Monday July 22, 2019

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NY Convergence ORIGINAL

Lessons From Bad Social Media Round Out Social Media Week

by Esther Surden

As NY’s Social Media Week culminated this past weekend,  NY Convergence attended the “Suxorz Awards” event, where the “Worst Social Media Campaigns” of the past year were selected.  Of the week’s events, this one was the one that pointed out what good social media practitioners should not do.

The sometimes raucous event was moderated by Henry Copeland who led a panel of social media luminaries who presented some campaigns that never took off, some that were misguided, and some that were unintentionally funny.  Companies that misused social media sites were also highlighted. Although this was a social media event, audience members were told to turn off their phones and not to Tweet during the proceedings.

The panel nominated social media campaigns in four categories. In the category called “Meme Purgatory,” all about brands that couldn’t control their social media campaigns, Cisco won for its “Ted from Accounting” series of videos that were deemed so annoying they never went viral. with “Ted,” some thought that Cisco was trying to mimic the successful Old Spice Man campaign.

A couple of campaigns were noteworthy in the “Missed Connections” category, which took a look at campaigns that missed out on the meaning of social networking or just went askew. Starbucks was one nominee – as explained to the audience, a spontaneous Facebook fan page emerged, with real fans trying to bring Starbucks to city of Budapest. Starbucks listened to its fans and finally opened in the city, but when the coffee house finally got there, it shut down the original fan site. The restaurant chain Denny’s, however, got the biggest laughs and won the round by directing its users to a Twitter account held by a Taiwanese boy, taking a long time to realize its mistake.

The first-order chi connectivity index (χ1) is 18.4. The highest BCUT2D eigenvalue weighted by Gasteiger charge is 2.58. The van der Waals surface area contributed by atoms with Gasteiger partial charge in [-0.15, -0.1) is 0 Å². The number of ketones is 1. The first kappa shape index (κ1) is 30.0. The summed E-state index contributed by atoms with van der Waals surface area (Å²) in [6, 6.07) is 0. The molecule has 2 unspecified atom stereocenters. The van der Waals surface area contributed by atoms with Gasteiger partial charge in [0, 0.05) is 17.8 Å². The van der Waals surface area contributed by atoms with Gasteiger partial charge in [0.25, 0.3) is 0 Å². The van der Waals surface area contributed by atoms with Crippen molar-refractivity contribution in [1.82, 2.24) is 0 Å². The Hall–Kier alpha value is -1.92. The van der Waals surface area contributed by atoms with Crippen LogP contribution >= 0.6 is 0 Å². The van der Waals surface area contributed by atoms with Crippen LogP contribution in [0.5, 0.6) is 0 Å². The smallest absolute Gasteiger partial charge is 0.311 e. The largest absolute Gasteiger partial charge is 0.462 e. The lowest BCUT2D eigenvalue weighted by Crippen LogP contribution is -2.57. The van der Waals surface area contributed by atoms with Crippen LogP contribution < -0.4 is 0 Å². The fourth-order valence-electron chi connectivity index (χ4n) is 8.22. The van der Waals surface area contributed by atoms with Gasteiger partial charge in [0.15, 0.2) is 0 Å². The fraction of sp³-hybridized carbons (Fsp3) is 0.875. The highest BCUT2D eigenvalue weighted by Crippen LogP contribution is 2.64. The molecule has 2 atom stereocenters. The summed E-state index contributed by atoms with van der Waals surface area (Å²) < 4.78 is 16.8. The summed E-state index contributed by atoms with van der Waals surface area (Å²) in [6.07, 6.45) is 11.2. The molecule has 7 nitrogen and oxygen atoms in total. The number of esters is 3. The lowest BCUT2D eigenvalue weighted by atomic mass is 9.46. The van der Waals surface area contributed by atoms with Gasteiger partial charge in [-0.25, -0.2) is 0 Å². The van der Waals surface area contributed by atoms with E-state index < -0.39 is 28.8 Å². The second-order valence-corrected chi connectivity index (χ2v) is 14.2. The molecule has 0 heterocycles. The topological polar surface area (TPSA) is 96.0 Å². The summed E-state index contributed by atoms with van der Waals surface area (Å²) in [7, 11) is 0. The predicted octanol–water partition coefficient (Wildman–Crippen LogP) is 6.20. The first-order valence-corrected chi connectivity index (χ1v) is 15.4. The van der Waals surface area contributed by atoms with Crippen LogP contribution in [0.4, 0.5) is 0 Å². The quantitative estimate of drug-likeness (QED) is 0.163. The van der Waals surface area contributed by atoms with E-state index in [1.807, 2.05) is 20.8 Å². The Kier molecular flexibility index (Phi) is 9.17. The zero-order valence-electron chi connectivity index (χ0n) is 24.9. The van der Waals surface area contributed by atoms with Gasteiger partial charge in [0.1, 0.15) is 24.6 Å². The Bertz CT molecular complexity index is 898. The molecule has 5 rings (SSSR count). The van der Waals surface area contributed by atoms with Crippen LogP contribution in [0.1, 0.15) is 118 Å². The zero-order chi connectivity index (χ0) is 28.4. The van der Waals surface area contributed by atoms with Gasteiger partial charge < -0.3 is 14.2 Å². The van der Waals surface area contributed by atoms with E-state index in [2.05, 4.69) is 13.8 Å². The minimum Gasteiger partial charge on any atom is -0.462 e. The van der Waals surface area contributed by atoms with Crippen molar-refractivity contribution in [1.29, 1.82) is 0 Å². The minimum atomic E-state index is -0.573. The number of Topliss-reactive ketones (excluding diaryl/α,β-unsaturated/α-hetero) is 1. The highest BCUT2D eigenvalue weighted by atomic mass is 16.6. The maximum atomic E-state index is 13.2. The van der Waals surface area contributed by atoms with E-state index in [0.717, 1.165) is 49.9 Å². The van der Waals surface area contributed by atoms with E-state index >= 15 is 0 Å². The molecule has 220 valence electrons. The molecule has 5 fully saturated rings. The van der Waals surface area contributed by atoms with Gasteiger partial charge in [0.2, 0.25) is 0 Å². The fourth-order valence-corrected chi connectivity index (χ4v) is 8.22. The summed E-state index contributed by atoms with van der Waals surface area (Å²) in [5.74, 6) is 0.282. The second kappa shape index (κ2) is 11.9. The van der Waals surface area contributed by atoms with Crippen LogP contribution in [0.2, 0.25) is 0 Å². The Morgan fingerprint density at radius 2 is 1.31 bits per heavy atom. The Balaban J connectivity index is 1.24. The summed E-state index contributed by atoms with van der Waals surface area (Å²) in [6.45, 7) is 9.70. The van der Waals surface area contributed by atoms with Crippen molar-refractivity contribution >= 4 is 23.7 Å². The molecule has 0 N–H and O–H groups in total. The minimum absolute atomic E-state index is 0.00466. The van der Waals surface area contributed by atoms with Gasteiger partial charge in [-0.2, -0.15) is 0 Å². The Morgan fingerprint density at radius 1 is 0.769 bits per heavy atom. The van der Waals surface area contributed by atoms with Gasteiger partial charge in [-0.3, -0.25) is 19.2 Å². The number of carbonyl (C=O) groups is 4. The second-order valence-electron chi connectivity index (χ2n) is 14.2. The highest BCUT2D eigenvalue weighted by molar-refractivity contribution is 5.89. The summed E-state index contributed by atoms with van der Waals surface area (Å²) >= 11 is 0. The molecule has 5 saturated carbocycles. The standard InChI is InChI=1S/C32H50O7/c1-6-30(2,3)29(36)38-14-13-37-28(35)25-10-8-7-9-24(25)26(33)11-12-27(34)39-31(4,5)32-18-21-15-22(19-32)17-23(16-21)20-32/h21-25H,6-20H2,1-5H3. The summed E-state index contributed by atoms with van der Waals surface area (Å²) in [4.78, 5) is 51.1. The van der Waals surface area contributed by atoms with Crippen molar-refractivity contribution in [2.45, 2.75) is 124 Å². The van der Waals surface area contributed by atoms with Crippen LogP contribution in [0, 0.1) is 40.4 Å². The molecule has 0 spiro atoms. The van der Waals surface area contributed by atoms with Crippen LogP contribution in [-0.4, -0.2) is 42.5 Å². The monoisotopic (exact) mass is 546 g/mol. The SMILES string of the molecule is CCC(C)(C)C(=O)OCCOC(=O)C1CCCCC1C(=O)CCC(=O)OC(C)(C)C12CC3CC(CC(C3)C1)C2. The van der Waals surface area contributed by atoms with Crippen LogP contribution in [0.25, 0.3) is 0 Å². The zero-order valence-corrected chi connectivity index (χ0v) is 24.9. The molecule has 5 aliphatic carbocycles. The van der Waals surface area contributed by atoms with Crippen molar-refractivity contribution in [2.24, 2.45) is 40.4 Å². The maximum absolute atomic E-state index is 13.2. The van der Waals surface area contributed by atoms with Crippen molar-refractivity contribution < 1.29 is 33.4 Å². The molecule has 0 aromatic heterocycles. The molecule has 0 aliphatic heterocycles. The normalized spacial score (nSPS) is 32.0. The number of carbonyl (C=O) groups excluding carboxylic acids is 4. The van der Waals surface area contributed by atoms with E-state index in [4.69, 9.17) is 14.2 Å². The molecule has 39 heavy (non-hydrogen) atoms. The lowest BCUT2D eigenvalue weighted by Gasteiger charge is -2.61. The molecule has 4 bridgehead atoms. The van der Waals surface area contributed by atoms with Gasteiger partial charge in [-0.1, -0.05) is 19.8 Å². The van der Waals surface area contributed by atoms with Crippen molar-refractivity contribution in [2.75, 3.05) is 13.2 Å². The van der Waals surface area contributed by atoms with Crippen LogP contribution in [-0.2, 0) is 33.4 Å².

In a category named “Mean People Suck, ” the panel took on companies and social media managers that acted inappropriately. The winner in this category was Pricechopper. As described by the panel, when a user posted a derogatory message about Pricechopper on Twitter, the social media manager found the poster’s employer and called them to try to get the poster  fired from his or her job.  In another category, celebrities’ misuse of Twitter was documented, and Kenneth Cole and LeBron James among others, came in for criticism for using Twitter outrageously.  James teased followers about which team he would end up with and Cole was criticized for his comments about Egypt.

The event ended with audience members submitting their own nominees.  Among others, audience members nominated Charmin, just for having a Facebook page, and BP, for all of its various missteps relating to the oil spill, with BP coming out the winner.